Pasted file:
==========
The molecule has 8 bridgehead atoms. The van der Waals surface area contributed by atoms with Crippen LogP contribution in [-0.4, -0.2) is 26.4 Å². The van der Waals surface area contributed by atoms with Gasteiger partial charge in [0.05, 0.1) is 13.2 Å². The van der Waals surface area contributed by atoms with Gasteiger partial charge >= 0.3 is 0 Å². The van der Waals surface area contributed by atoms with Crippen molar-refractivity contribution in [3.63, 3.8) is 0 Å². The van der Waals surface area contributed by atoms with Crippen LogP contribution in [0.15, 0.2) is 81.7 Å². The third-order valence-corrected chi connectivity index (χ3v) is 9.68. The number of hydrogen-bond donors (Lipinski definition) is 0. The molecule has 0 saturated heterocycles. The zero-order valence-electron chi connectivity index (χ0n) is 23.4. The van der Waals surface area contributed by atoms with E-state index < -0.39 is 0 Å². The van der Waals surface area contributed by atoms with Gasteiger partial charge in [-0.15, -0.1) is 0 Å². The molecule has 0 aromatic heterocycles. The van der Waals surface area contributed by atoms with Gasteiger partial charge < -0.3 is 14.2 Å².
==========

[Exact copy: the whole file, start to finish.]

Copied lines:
The molecule has 8 bridgehead atoms. The van der Waals surface area contributed by atoms with Crippen LogP contribution in [-0.4, -0.2) is 26.4 Å². The van der Waals surface area contributed by atoms with Gasteiger partial charge in [0.05, 0.1) is 13.2 Å². The van der Waals surface area contributed by atoms with Gasteiger partial charge >= 0.3 is 0 Å². The van der Waals surface area contributed by atoms with Crippen molar-refractivity contribution in [3.63, 3.8) is 0 Å². The van der Waals surface area contributed by atoms with Crippen LogP contribution in [0.15, 0.2) is 81.7 Å². The third-order valence-corrected chi connectivity index (χ3v) is 9.68. The number of hydrogen-bond donors (Lipinski definition) is 0. The molecule has 0 saturated heterocycles. The zero-order valence-electron chi connectivity index (χ0n) is 23.4. The van der Waals surface area contributed by atoms with E-state index < -0.39 is 0 Å². The van der Waals surface area contributed by atoms with Gasteiger partial charge in [-0.15, -0.1) is 0 Å². The molecule has 0 aromatic heterocycles. The van der Waals surface area contributed by atoms with Gasteiger partial charge < -0.3 is 14.2 Å².